When a Pennsylvania married couple divorces, they must divide their marital property between them according to state law. Pennsylvania requires that this property division is fair under the circumstances, and not necessarily that it is equal.
So, when dividing relatively simple assets like savings accounts, it’s easy enough for the spouses to withdraw the money and distribute it between them according to the terms of their divorce settlement. But many types of assets aren’t so easy to split.
If one or both of the spouses own a small business, dividing this asset can be particularly challenging.
Is the business part of the marital property?
The first question to ask is whether the business counts as part of the marital property, or whether it is considered separate property.
The property division process begins with both spouses listing all their assets and debts. They can then determine what is separate property and what is marital property. Only marital property must be divided.
Generally, property that either spouse owned before the marriage is considered separate and anything they acquired during the marriage is considered marital property. So, if the spouses acquired or started the business during the marriage, it will most likely be considered as marital property.
If one spouse owned the business before the marriage, it may, in some cases, be considered separate property. However, the lines between separate and marital property can become blurry, especially in long marriages.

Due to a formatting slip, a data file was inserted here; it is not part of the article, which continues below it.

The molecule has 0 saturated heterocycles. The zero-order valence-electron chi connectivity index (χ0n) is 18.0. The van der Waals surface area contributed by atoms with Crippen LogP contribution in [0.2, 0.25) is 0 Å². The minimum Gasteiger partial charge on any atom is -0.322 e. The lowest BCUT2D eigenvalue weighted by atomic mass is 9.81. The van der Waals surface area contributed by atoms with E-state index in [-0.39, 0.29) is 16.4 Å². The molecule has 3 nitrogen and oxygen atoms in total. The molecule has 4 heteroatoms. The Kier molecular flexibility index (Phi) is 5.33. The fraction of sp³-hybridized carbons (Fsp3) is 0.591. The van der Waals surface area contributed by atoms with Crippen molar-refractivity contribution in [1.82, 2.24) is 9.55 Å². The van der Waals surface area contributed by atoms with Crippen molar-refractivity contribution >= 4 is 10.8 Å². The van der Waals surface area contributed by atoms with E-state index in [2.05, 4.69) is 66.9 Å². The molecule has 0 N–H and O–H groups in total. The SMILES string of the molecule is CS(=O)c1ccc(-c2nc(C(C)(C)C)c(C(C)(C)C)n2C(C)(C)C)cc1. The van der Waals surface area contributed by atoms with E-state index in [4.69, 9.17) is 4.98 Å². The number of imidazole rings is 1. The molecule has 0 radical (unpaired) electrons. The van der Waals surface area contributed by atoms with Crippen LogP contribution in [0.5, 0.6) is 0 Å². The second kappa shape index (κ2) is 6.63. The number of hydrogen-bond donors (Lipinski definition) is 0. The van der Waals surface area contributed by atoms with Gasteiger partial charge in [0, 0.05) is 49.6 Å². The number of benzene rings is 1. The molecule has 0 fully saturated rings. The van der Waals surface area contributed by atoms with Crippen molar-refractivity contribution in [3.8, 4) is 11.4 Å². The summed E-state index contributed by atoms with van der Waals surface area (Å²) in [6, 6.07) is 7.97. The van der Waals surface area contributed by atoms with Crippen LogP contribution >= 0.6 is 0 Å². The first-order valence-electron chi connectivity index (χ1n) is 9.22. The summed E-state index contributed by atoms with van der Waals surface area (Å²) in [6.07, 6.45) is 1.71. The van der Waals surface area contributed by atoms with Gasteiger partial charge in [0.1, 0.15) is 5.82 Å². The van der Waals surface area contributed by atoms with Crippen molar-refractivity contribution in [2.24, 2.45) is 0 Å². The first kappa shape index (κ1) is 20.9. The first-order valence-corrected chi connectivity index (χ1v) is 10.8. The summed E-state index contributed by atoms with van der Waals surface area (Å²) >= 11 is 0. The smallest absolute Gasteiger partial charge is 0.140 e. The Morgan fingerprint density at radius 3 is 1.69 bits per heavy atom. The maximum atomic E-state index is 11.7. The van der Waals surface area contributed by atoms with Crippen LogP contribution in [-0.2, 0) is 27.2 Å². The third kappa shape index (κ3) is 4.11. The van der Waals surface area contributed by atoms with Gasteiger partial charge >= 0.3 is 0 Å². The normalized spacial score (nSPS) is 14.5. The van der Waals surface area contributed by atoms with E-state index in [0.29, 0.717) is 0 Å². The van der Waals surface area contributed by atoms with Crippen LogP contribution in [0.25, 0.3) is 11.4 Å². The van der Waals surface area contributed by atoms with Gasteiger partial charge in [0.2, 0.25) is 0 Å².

For instance, if one spouse owned a business before the marriage, but the other spouse contributed to the business during the marriage through labor, investment or otherwise, then they may have acquired a property interest. They may not be entitled to 50% of its value, but they could have a right to some percentage of it.
If the spouses conclude that the business is part of the marital property, then they have three basic options for dividing it:
- Sell the business and split the proceeds: In some ways this is the most straightforward option, but one or both spouses may be reluctant to sell.
- Continue as co-owners: This option has the advantage of keeping the business in the family, so to speak, but it can add a lot of complexity to running the business. And, of course, many people do not want to stay business partners with an ex.
- One spouse buys out the other’s share: This is the most common option, but comes with complications of its own.
Valuation and taxes
Before anyone can buy out a co-owner’s share, they must agree on a price. To do this fairly, the spouses need a valuation of the business. This means hiring professionals who assess the business and, using various methods, estimate its fair market value.
Once the parties have that value as a guide, they can negotiate a price for one party’s share. The spouse who wants to keep the business can then pay the other spouse in a lump sum, or through another system.
Here’s one piece of good news: the transfer of a business interest is generally tax-free so long as it is “incident to divorce.” To quality, the transfer must occur within a year, or possibly up to six years after the end of the marriage.